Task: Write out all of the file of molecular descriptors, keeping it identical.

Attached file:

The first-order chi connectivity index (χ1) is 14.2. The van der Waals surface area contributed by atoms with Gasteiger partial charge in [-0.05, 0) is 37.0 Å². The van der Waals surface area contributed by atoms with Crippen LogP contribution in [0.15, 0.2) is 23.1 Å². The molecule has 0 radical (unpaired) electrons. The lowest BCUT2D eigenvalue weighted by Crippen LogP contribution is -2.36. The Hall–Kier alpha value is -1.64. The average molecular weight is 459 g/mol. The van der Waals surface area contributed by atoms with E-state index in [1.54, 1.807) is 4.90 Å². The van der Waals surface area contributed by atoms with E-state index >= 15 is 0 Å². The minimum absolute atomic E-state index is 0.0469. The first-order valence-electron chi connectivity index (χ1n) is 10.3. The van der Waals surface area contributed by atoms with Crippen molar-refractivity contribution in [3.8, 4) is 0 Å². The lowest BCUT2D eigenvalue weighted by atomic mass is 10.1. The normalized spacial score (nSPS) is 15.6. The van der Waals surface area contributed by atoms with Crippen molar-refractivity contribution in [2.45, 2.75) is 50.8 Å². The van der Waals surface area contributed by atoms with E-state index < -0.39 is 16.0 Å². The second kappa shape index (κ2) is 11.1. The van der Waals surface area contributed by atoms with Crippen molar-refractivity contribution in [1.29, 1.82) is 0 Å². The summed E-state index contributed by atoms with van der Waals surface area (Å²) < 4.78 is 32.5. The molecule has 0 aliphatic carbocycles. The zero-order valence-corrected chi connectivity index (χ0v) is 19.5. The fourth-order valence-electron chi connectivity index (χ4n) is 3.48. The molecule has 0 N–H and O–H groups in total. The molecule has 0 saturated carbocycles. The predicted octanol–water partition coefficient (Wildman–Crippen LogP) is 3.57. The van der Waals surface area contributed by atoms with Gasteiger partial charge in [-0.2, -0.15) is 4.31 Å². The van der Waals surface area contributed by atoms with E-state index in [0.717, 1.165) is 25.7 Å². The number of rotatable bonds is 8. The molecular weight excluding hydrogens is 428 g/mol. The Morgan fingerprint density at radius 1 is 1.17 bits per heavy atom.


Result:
The first-order chi connectivity index (χ1) is 14.2. The van der Waals surface area contributed by atoms with Gasteiger partial charge in [-0.05, 0) is 37.0 Å². The van der Waals surface area contributed by atoms with Crippen LogP contribution in [0.15, 0.2) is 23.1 Å². The molecule has 0 radical (unpaired) electrons. The lowest BCUT2D eigenvalue weighted by Crippen LogP contribution is -2.36. The Hall–Kier alpha value is -1.64. The average molecular weight is 459 g/mol. The van der Waals surface area contributed by atoms with E-state index in [1.54, 1.807) is 4.90 Å². The van der Waals surface area contributed by atoms with E-state index >= 15 is 0 Å². The minimum absolute atomic E-state index is 0.0469. The first-order valence-electron chi connectivity index (χ1n) is 10.3. The van der Waals surface area contributed by atoms with Crippen molar-refractivity contribution in [3.8, 4) is 0 Å². The lowest BCUT2D eigenvalue weighted by atomic mass is 10.1. The normalized spacial score (nSPS) is 15.6. The van der Waals surface area contributed by atoms with Crippen molar-refractivity contribution in [2.45, 2.75) is 50.8 Å². The van der Waals surface area contributed by atoms with E-state index < -0.39 is 16.0 Å². The second kappa shape index (κ2) is 11.1. The van der Waals surface area contributed by atoms with Crippen molar-refractivity contribution in [1.29, 1.82) is 0 Å². The summed E-state index contributed by atoms with van der Waals surface area (Å²) < 4.78 is 32.5. The molecule has 0 aliphatic carbocycles. The zero-order valence-corrected chi connectivity index (χ0v) is 19.5. The fourth-order valence-electron chi connectivity index (χ4n) is 3.48. The molecule has 0 N–H and O–H groups in total. The molecule has 0 saturated carbocycles. The predicted octanol–water partition coefficient (Wildman–Crippen LogP) is 3.57. The van der Waals surface area contributed by atoms with Gasteiger partial charge in [-0.2, -0.15) is 4.31 Å². The van der Waals surface area contributed by atoms with E-state index in [0.717, 1.165) is 25.7 Å². The number of rotatable bonds is 8. The molecular weight excluding hydrogens is 428 g/mol. The Morgan fingerprint density at radius 1 is 1.17 bits per heavy atom.